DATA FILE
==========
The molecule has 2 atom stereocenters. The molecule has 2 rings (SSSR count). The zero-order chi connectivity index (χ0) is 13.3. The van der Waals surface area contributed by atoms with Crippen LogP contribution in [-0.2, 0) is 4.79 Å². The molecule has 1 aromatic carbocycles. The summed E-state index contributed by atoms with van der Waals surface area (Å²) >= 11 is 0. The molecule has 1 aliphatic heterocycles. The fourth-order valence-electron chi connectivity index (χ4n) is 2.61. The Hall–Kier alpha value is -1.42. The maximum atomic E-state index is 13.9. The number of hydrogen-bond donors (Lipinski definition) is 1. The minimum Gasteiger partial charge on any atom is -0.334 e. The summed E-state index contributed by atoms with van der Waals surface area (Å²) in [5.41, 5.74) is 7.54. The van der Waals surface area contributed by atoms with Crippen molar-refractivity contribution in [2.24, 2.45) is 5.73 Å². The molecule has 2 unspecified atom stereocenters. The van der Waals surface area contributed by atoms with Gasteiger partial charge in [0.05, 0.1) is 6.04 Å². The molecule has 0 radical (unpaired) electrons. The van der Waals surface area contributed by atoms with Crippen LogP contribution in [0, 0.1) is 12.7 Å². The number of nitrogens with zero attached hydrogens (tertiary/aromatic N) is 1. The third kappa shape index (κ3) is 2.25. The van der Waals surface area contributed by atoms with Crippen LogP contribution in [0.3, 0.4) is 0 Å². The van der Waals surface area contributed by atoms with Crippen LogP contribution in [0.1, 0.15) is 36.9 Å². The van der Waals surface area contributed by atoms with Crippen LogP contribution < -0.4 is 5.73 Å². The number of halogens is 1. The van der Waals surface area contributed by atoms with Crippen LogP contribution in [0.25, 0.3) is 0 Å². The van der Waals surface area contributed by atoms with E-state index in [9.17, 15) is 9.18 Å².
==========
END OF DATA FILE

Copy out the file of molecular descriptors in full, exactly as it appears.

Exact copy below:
The molecule has 2 atom stereocenters. The molecule has 2 rings (SSSR count). The zero-order chi connectivity index (χ0) is 13.3. The van der Waals surface area contributed by atoms with Crippen LogP contribution in [-0.2, 0) is 4.79 Å². The molecule has 1 aromatic carbocycles. The summed E-state index contributed by atoms with van der Waals surface area (Å²) >= 11 is 0. The molecule has 1 aliphatic heterocycles. The fourth-order valence-electron chi connectivity index (χ4n) is 2.61. The Hall–Kier alpha value is -1.42. The maximum atomic E-state index is 13.9. The number of hydrogen-bond donors (Lipinski definition) is 1. The minimum Gasteiger partial charge on any atom is -0.334 e. The summed E-state index contributed by atoms with van der Waals surface area (Å²) in [5.41, 5.74) is 7.54. The van der Waals surface area contributed by atoms with Crippen molar-refractivity contribution in [2.24, 2.45) is 5.73 Å². The molecule has 2 unspecified atom stereocenters. The van der Waals surface area contributed by atoms with Gasteiger partial charge in [0.05, 0.1) is 6.04 Å². The molecule has 0 radical (unpaired) electrons. The van der Waals surface area contributed by atoms with Crippen LogP contribution in [0, 0.1) is 12.7 Å². The number of nitrogens with zero attached hydrogens (tertiary/aromatic N) is 1. The third kappa shape index (κ3) is 2.25. The van der Waals surface area contributed by atoms with Crippen LogP contribution in [0.3, 0.4) is 0 Å². The van der Waals surface area contributed by atoms with Crippen LogP contribution in [0.1, 0.15) is 36.9 Å². The van der Waals surface area contributed by atoms with Crippen LogP contribution < -0.4 is 5.73 Å². The number of halogens is 1. The van der Waals surface area contributed by atoms with Crippen LogP contribution in [0.25, 0.3) is 0 Å². The van der Waals surface area contributed by atoms with E-state index in [9.17, 15) is 9.18 Å².